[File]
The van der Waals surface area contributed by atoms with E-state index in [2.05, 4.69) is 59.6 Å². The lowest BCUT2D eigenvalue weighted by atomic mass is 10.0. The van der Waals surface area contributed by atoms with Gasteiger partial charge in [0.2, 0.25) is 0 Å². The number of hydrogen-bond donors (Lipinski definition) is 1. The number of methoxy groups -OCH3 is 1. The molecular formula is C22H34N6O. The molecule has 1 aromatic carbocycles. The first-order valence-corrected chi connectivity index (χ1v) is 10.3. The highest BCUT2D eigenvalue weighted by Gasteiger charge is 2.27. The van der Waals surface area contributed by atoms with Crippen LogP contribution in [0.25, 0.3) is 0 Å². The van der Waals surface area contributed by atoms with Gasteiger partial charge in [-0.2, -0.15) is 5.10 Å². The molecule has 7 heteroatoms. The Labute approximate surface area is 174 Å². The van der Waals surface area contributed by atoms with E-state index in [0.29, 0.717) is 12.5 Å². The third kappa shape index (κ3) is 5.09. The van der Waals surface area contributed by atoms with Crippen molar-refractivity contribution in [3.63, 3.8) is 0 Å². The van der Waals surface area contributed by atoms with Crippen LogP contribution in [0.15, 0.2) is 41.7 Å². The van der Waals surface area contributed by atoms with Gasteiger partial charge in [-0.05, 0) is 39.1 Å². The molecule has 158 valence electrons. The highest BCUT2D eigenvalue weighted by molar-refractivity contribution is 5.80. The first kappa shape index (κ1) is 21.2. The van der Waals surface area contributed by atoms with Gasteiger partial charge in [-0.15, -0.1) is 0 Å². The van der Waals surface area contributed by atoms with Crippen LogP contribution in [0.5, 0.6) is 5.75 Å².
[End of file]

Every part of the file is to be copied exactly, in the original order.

The van der Waals surface area contributed by atoms with E-state index in [2.05, 4.69) is 59.6 Å². The lowest BCUT2D eigenvalue weighted by atomic mass is 10.0. The van der Waals surface area contributed by atoms with Gasteiger partial charge in [0.2, 0.25) is 0 Å². The number of hydrogen-bond donors (Lipinski definition) is 1. The number of methoxy groups -OCH3 is 1. The molecular formula is C22H34N6O. The molecule has 1 aromatic carbocycles. The first-order valence-corrected chi connectivity index (χ1v) is 10.3. The highest BCUT2D eigenvalue weighted by Gasteiger charge is 2.27. The van der Waals surface area contributed by atoms with Crippen LogP contribution in [0.25, 0.3) is 0 Å². The van der Waals surface area contributed by atoms with Gasteiger partial charge in [-0.2, -0.15) is 5.10 Å². The molecule has 7 heteroatoms. The Labute approximate surface area is 174 Å². The van der Waals surface area contributed by atoms with E-state index in [0.29, 0.717) is 12.5 Å². The third kappa shape index (κ3) is 5.09. The van der Waals surface area contributed by atoms with Crippen molar-refractivity contribution in [3.63, 3.8) is 0 Å². The van der Waals surface area contributed by atoms with Crippen LogP contribution in [0.15, 0.2) is 41.7 Å². The van der Waals surface area contributed by atoms with Gasteiger partial charge in [-0.05, 0) is 39.1 Å². The molecule has 158 valence electrons. The highest BCUT2D eigenvalue weighted by molar-refractivity contribution is 5.80. The first kappa shape index (κ1) is 21.2. The van der Waals surface area contributed by atoms with Gasteiger partial charge in [-0.15, -0.1) is 0 Å². The van der Waals surface area contributed by atoms with Crippen LogP contribution in [0.5, 0.6) is 5.75 Å².